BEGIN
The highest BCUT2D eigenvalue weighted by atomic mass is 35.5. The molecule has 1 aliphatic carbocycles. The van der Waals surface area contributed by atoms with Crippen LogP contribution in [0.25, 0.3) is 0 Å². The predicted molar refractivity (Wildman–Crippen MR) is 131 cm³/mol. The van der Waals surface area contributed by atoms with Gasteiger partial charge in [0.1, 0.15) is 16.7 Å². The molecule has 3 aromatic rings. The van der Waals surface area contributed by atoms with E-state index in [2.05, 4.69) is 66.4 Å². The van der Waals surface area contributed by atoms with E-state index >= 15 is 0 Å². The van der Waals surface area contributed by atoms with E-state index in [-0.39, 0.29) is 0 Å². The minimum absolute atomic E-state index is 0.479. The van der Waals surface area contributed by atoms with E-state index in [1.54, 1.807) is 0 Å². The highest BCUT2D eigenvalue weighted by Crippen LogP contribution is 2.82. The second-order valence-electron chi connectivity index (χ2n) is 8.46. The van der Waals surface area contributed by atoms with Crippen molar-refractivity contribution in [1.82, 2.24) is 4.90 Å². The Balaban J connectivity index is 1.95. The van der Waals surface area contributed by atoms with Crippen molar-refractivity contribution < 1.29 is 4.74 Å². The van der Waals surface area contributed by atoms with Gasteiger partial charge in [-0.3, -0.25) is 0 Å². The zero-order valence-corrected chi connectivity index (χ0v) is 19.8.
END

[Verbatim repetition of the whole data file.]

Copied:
The highest BCUT2D eigenvalue weighted by atomic mass is 35.5. The molecule has 1 aliphatic carbocycles. The van der Waals surface area contributed by atoms with Crippen LogP contribution in [0.25, 0.3) is 0 Å². The predicted molar refractivity (Wildman–Crippen MR) is 131 cm³/mol. The van der Waals surface area contributed by atoms with Gasteiger partial charge in [0.1, 0.15) is 16.7 Å². The molecule has 3 aromatic rings. The van der Waals surface area contributed by atoms with E-state index in [2.05, 4.69) is 66.4 Å². The van der Waals surface area contributed by atoms with E-state index >= 15 is 0 Å². The van der Waals surface area contributed by atoms with E-state index in [-0.39, 0.29) is 0 Å². The minimum absolute atomic E-state index is 0.479. The van der Waals surface area contributed by atoms with E-state index in [1.54, 1.807) is 0 Å². The highest BCUT2D eigenvalue weighted by Crippen LogP contribution is 2.82. The second-order valence-electron chi connectivity index (χ2n) is 8.46. The van der Waals surface area contributed by atoms with Crippen molar-refractivity contribution in [1.82, 2.24) is 4.90 Å². The Balaban J connectivity index is 1.95. The van der Waals surface area contributed by atoms with Crippen molar-refractivity contribution < 1.29 is 4.74 Å². The van der Waals surface area contributed by atoms with Gasteiger partial charge in [-0.3, -0.25) is 0 Å². The zero-order valence-corrected chi connectivity index (χ0v) is 19.8.